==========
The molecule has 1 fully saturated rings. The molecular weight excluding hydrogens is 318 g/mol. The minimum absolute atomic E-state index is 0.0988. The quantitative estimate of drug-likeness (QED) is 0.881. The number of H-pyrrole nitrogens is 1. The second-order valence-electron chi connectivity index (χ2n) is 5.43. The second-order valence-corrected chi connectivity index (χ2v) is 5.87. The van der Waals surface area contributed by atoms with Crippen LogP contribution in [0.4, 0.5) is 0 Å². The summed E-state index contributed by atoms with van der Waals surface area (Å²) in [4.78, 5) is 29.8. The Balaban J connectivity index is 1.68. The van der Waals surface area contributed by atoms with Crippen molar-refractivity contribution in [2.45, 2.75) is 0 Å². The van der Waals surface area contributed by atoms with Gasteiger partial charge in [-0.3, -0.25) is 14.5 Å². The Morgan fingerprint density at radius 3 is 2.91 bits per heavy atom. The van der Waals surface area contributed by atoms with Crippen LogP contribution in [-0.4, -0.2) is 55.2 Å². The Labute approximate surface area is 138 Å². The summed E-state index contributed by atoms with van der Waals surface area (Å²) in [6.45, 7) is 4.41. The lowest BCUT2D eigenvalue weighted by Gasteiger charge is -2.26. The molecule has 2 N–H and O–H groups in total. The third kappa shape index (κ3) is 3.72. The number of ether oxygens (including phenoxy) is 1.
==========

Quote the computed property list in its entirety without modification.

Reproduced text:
The molecule has 1 fully saturated rings. The molecular weight excluding hydrogens is 318 g/mol. The minimum absolute atomic E-state index is 0.0988. The quantitative estimate of drug-likeness (QED) is 0.881. The number of H-pyrrole nitrogens is 1. The second-order valence-electron chi connectivity index (χ2n) is 5.43. The second-order valence-corrected chi connectivity index (χ2v) is 5.87. The van der Waals surface area contributed by atoms with Crippen LogP contribution in [0.4, 0.5) is 0 Å². The summed E-state index contributed by atoms with van der Waals surface area (Å²) in [4.78, 5) is 29.8. The Balaban J connectivity index is 1.68. The van der Waals surface area contributed by atoms with Crippen molar-refractivity contribution in [2.45, 2.75) is 0 Å². The van der Waals surface area contributed by atoms with Gasteiger partial charge in [-0.3, -0.25) is 14.5 Å². The Morgan fingerprint density at radius 3 is 2.91 bits per heavy atom. The van der Waals surface area contributed by atoms with Crippen LogP contribution in [-0.4, -0.2) is 55.2 Å². The Labute approximate surface area is 138 Å². The summed E-state index contributed by atoms with van der Waals surface area (Å²) in [6.45, 7) is 4.41. The lowest BCUT2D eigenvalue weighted by Gasteiger charge is -2.26. The molecule has 2 N–H and O–H groups in total. The third kappa shape index (κ3) is 3.72. The number of ether oxygens (including phenoxy) is 1.